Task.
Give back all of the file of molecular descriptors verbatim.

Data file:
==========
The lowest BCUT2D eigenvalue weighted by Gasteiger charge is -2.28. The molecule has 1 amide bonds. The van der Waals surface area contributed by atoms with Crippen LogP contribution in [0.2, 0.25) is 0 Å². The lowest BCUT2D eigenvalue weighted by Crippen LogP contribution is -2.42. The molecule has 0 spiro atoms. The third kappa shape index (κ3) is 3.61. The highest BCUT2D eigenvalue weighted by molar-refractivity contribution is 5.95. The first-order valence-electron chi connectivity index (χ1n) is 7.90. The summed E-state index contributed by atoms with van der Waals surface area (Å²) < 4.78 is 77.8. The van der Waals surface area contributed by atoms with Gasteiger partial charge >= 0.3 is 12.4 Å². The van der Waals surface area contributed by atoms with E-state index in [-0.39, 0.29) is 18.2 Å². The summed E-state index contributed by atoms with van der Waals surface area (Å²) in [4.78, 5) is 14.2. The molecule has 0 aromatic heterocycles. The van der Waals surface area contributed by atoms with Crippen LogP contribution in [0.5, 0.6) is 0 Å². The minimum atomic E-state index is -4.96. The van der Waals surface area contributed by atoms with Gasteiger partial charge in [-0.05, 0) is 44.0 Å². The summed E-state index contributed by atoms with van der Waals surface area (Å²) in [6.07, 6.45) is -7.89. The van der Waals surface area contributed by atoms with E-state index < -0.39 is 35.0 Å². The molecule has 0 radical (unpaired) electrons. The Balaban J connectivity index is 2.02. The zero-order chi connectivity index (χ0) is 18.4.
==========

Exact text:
The lowest BCUT2D eigenvalue weighted by Gasteiger charge is -2.28. The molecule has 1 amide bonds. The van der Waals surface area contributed by atoms with Crippen LogP contribution in [0.2, 0.25) is 0 Å². The lowest BCUT2D eigenvalue weighted by Crippen LogP contribution is -2.42. The molecule has 0 spiro atoms. The third kappa shape index (κ3) is 3.61. The highest BCUT2D eigenvalue weighted by molar-refractivity contribution is 5.95. The first-order valence-electron chi connectivity index (χ1n) is 7.90. The summed E-state index contributed by atoms with van der Waals surface area (Å²) < 4.78 is 77.8. The van der Waals surface area contributed by atoms with Gasteiger partial charge >= 0.3 is 12.4 Å². The van der Waals surface area contributed by atoms with E-state index in [-0.39, 0.29) is 18.2 Å². The summed E-state index contributed by atoms with van der Waals surface area (Å²) in [4.78, 5) is 14.2. The molecule has 0 aromatic heterocycles. The van der Waals surface area contributed by atoms with Crippen LogP contribution in [0.5, 0.6) is 0 Å². The minimum atomic E-state index is -4.96. The van der Waals surface area contributed by atoms with Gasteiger partial charge in [-0.05, 0) is 44.0 Å². The summed E-state index contributed by atoms with van der Waals surface area (Å²) in [6.07, 6.45) is -7.89. The van der Waals surface area contributed by atoms with E-state index < -0.39 is 35.0 Å². The molecule has 0 radical (unpaired) electrons. The Balaban J connectivity index is 2.02. The zero-order chi connectivity index (χ0) is 18.4.